Customs data, Western officials, and security analysts suggest that despite the sanctions imposed by Western authorities over a year ago to shut down the pipeline supplying Russia's war in Ukraine, small Chinese drones, such as the DJI Mavic 3, are still being used by the Kremlin to target Ukrainian forces.
Reports indicate that some commercial drones used in the conflict are supplied by Shenzhen-based Da-Jiang Innovations Science & Technology Co., commonly known as DJI, through Russian distributors. Others are being transported through the United Arab Emirates, reports the WSJ.
In 2019, the United States added DJI to its “Entity List,” which restricts American companies from doing business with the Chinese firm. DJI's absence from the world's largest Consumer Electronics Show, CES 2023, was a direct consequence of this.
Consumer drones, which are often used for surveillance and reconnaissance purposes, have reportedly been employed by Russian-backed separatists to identify and target Ukrainian troops. Because they are small and move quickly, they are hard to find and shoot down, which makes them a good choice for the Kremlin.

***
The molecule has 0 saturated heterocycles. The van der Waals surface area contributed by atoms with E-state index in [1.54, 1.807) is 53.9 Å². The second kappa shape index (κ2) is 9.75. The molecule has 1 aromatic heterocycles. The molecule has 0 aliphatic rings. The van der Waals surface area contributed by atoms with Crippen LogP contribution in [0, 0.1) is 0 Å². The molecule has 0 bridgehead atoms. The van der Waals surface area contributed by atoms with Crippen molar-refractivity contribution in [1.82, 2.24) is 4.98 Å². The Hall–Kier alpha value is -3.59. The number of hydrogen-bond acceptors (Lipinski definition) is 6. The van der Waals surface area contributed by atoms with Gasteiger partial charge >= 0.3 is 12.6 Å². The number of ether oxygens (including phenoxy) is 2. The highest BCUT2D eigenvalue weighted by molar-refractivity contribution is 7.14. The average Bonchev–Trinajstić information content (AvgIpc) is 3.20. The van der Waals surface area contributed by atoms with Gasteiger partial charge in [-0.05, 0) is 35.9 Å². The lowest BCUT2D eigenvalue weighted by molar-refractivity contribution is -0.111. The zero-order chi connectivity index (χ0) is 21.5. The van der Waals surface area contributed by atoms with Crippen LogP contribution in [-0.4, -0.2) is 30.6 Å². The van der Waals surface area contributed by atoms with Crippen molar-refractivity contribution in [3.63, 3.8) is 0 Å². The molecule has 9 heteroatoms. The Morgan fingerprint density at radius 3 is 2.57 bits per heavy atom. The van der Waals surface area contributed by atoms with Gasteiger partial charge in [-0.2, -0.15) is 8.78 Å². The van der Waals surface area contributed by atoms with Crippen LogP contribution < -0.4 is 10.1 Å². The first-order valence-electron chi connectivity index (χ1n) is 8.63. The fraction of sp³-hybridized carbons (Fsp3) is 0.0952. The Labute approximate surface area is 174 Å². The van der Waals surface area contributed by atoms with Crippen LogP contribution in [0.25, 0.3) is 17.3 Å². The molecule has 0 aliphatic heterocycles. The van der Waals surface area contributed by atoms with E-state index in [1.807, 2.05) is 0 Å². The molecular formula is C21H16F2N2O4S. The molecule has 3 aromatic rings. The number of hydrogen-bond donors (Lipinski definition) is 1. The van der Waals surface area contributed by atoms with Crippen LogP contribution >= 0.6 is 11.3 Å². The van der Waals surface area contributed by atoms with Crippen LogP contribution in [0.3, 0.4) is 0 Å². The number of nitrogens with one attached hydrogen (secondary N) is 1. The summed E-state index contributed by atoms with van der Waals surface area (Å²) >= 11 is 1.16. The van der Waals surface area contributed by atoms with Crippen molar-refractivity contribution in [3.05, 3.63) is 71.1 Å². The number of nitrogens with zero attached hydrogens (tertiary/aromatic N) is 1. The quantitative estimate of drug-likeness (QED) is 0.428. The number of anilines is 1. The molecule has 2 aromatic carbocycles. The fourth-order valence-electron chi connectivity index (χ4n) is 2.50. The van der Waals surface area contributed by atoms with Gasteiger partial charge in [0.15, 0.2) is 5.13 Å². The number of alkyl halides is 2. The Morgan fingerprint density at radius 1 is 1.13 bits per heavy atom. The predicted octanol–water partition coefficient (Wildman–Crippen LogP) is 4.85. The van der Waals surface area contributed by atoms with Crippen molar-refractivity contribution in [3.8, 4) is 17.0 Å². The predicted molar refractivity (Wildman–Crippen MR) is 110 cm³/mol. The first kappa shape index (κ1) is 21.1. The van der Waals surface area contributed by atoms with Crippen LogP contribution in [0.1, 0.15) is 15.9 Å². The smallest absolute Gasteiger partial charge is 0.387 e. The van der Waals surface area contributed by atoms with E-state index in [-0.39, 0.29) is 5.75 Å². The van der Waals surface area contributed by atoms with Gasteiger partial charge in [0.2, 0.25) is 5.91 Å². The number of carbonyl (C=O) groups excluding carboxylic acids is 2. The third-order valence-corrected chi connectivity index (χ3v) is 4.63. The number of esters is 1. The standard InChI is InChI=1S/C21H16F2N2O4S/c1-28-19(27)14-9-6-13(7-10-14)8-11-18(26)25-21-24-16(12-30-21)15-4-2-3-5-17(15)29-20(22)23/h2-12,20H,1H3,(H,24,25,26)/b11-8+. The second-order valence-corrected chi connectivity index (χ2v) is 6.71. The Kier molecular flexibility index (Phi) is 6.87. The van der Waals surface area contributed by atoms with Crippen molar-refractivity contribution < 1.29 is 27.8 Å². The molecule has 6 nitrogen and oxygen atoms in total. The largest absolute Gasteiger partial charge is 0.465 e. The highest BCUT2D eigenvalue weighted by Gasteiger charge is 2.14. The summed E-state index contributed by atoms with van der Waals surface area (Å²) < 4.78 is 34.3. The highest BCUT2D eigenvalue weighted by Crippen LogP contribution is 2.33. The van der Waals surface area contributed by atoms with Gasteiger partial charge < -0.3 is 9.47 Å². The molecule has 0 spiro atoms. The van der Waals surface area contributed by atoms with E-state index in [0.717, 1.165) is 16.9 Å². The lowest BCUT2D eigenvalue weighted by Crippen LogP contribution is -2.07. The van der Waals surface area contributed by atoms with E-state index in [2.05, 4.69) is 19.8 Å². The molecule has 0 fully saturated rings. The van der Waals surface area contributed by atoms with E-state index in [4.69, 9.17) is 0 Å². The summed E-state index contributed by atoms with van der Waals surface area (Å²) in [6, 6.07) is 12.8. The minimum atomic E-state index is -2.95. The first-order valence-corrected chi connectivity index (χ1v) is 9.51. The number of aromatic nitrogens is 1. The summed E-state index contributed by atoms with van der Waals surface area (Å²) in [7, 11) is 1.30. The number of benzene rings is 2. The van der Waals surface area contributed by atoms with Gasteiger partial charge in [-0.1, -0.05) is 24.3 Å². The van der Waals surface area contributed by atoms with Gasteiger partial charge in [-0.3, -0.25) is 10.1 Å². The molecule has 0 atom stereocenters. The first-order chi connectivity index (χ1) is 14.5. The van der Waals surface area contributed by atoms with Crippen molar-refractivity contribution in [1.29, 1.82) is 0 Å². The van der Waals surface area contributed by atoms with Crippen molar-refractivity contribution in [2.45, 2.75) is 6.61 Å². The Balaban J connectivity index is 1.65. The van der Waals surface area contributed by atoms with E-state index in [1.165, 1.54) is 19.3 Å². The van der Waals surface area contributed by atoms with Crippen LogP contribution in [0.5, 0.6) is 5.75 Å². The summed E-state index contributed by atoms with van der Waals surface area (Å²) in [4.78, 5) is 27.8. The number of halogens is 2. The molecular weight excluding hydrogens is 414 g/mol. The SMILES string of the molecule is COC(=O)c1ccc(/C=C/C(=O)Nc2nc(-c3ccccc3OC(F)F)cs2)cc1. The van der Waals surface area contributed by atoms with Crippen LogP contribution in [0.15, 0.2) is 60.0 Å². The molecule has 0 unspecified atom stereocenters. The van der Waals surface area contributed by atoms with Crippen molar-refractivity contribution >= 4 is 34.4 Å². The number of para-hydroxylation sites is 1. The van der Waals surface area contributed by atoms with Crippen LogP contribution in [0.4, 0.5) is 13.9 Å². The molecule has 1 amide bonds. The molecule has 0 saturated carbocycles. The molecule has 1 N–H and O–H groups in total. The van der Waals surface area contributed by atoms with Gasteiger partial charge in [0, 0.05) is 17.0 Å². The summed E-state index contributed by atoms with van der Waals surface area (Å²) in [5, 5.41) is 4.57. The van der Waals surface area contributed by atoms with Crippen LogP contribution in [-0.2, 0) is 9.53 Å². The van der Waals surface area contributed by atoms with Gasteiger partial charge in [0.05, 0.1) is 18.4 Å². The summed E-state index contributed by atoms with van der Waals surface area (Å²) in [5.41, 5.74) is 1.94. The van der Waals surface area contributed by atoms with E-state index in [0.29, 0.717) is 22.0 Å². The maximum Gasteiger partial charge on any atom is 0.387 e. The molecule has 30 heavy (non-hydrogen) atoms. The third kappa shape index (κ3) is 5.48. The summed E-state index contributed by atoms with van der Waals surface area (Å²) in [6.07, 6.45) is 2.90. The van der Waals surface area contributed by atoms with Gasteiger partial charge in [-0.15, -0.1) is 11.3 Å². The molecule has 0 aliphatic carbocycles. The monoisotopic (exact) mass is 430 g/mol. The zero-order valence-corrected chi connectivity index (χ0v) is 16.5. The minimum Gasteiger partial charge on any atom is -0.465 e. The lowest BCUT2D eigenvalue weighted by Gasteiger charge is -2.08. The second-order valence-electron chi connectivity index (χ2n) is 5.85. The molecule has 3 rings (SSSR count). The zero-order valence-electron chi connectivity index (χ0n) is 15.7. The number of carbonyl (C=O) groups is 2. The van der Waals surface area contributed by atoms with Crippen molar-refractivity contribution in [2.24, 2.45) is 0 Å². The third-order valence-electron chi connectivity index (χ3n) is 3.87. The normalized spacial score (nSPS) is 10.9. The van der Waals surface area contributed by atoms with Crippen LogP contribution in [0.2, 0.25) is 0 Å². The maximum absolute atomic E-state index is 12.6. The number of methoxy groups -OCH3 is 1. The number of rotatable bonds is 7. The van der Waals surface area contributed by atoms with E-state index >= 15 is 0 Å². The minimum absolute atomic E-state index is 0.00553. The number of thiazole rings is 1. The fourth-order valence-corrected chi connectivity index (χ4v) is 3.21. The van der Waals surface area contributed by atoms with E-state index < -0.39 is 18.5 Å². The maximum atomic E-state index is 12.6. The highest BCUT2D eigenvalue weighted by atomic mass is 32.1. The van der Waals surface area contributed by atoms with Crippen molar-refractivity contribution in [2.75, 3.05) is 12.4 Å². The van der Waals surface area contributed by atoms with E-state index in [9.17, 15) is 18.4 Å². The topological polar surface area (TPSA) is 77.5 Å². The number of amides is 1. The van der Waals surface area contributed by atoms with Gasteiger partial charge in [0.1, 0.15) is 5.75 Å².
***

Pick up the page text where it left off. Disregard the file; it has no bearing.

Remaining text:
Russia's continued use of Chinese drones shows how hard it is for the international community to put economic sanctions on Countries that are fighting wars.
The supply chain for military equipment is complex, with many intermediaries and third-party suppliers involved, making it difficult to monitor and control the flow of goods.
Western leaders are worried about the situation and want sanctions to be enforced more strictly and more work to be done to keep track of military equipment moving across borders. But there is a chance that these efforts will just push the trade underground, making it even harder to track and control.
This development also underscores the need for a global framework for the regulation of Drone Technology, which is becoming increasingly accessible and ubiquitous. The use of drones in conflict zones raises significant ethical and security concerns, and there is a pressing need for international guidelines and regulations to ensure that the technology is used in a responsible and safe manner.
Overall, the fact that Chinese drones, like the DJI Mavic 3, are still being used in the conflict in Ukraine shows how hard it is to enforce economic sanctions and control the flow of military equipment. It also shows how important it is to have a global plan for the safe use of drone technology.
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